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Timeline: Hostage crisis in the Philippines

23 April 2000 - Abu Sayyaf gunmen attack a Malaysian dive resort on the island of Sipadan, seizing 21 hostages.

The hostages -- 10 tourists and 11 resort workers -- were taken to an Abu Sayaff camp on the southern Philippine island of Jolo.

Over the following months all but one of the hostages, a Filipino, were released, allegedly after ransoms of up to $1million per hostage were paid to the kidnappers.

1 July 2000 - A group of Philippine evangelists who visited the Jolo camp to pray for the hostages are themselves taken hostage.

2 July 2000 - A German reporter covering the story is seized. He is eventually released after paying ransom.

9 July 2000 - A French TV crew visiting Jolo to cover the hostage crisis are kidnapped.

28 August 2000 - American Jeffrey Schilling, whose wife is a relative of one of the Abu Sayyaf leaders, is seized by a separate faction of the Abu Sayyaf.

Despite several threats to behead him, he is eventually freed from captivity during a military raid on the camp where he was held.

10 September 2000 - Three Malaysians are seized from the Malaysian diving resort of Pandanan, again by gunmen belonging to the Abu Sayyaf.

The three are taken to an Abu Sayyaf camp on the island of Jolo.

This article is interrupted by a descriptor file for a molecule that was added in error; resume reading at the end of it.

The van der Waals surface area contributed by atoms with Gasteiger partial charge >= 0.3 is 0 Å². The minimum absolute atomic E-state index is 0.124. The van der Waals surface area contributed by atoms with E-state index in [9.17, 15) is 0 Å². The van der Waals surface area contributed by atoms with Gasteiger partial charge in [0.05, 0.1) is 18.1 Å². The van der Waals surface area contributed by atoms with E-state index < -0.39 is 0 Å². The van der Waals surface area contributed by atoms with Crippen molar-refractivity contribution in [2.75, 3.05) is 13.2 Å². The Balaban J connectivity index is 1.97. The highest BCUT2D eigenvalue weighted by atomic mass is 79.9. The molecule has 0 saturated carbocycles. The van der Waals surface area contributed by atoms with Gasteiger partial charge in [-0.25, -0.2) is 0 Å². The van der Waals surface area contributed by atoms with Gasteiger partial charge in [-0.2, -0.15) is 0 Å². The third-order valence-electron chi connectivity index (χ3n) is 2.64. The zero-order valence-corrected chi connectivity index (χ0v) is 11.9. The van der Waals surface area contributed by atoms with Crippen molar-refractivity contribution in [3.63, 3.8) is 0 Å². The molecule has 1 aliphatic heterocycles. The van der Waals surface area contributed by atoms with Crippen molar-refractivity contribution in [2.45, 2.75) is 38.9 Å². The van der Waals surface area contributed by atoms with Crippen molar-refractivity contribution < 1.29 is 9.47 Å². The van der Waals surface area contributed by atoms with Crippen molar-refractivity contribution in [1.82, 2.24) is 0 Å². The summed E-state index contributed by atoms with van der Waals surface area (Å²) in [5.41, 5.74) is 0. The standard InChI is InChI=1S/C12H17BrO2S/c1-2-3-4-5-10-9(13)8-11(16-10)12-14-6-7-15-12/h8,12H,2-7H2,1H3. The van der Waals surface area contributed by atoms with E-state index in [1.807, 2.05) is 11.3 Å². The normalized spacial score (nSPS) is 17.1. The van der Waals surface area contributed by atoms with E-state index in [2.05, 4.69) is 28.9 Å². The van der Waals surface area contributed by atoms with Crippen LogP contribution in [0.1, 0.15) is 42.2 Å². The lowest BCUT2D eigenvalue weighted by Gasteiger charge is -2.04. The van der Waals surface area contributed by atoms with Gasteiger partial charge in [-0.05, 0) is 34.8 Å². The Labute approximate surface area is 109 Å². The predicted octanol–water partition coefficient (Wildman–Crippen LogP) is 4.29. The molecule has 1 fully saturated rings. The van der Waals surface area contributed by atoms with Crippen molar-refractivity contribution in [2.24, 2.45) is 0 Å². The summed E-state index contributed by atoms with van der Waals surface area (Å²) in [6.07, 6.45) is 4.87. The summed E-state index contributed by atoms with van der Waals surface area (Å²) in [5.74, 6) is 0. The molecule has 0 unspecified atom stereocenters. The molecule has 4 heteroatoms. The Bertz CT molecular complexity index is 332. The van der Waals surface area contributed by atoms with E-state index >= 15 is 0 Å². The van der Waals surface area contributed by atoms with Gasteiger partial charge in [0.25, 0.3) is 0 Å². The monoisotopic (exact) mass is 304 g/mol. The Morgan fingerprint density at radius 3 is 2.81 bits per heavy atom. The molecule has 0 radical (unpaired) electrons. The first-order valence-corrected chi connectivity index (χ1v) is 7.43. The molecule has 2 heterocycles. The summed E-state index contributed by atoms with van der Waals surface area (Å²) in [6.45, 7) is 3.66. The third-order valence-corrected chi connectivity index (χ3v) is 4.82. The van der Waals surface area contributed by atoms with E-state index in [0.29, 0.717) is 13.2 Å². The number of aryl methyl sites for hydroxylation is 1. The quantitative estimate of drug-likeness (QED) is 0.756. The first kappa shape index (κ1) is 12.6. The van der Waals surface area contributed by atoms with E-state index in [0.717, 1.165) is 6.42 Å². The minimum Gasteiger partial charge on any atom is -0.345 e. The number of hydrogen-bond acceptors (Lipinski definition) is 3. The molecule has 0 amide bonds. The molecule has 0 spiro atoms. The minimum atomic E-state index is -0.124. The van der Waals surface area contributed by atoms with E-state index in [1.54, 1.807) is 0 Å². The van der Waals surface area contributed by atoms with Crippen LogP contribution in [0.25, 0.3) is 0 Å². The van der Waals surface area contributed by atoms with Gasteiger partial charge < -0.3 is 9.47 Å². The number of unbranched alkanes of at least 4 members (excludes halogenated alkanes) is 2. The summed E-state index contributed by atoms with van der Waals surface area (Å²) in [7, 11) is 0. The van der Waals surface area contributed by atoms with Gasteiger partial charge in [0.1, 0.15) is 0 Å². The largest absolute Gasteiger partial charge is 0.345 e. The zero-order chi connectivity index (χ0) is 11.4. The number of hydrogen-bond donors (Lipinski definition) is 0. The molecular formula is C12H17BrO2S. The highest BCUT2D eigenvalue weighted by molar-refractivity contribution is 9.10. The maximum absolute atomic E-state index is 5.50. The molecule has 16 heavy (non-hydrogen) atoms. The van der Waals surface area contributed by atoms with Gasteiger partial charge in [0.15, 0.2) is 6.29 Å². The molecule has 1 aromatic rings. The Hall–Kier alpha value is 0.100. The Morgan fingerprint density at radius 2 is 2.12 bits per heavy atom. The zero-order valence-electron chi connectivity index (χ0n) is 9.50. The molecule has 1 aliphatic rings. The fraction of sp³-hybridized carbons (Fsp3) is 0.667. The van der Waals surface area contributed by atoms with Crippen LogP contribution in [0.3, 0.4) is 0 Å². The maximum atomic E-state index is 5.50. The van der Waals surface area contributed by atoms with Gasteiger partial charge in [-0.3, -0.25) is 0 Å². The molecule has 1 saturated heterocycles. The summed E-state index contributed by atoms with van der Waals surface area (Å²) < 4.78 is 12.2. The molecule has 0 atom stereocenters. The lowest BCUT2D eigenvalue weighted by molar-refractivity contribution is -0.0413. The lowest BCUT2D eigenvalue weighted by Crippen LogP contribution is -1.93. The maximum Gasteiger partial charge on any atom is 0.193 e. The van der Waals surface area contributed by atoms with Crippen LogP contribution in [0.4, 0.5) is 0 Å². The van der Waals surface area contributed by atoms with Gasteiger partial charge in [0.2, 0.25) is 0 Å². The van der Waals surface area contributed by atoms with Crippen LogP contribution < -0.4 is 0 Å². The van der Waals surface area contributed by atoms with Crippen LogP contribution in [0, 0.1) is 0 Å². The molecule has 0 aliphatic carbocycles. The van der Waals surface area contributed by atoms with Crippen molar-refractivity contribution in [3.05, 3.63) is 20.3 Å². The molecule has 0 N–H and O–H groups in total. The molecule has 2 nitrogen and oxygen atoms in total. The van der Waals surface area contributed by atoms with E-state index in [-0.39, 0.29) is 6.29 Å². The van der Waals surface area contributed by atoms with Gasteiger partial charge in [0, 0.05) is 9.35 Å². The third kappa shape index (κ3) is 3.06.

27 May 2001 - 20 people, majority of them holidaymakers, are seized from the tourist resort of Dos Palmas on the island of Palawan. Among those seized are three Americans and 17 Filipinos.

28 May 2001 - President Gloria Macapagal-Arroyo declares an "all out war" against Abu Sayyaf after the group claimed responsibility for the abduction.

30 May 2001 - The United States government rules out paying ransom to free the American hostages.

1 June 2001- Abu Sayyaf claims two hostages have been killed in an exchange of gunfire with government military troops. The group also threatens a "mass execution" if military pursuit persists.

2 June 2001 - The Abu Sayyaf seizes more hostages, including Filipina nurse Deborah Yap, from a hospital building in Lamitan to evade pursuing government troops in Basilan last year.

3 June 2001 - Eight hostages, including an 8-year-old boy, manage to escape.

4 June 2001 - Philippine police find the bodies of two Filipino hostages. One of the bodies had been beheaded and the other in a state of decomposition.

5 June 2001 - Villagers report sightings of the hostages lashed together with a rope being dragged by their captors through the jungle near Tuburan town in Basilan.

6 June 2001 - Abu Sayyaf threatens to behead American hostages and demands the appointment of two Malaysian negotiators and the halt of military operations against them.

11 June 2001 - Abu Sayyaf threatens to kill an American hostage by midday unless the government calls off its military offensive against the group.

Minutes before noon, the Philippine government accepts the group's demands to negotiate with Sairin Karno, former Malaysian senator.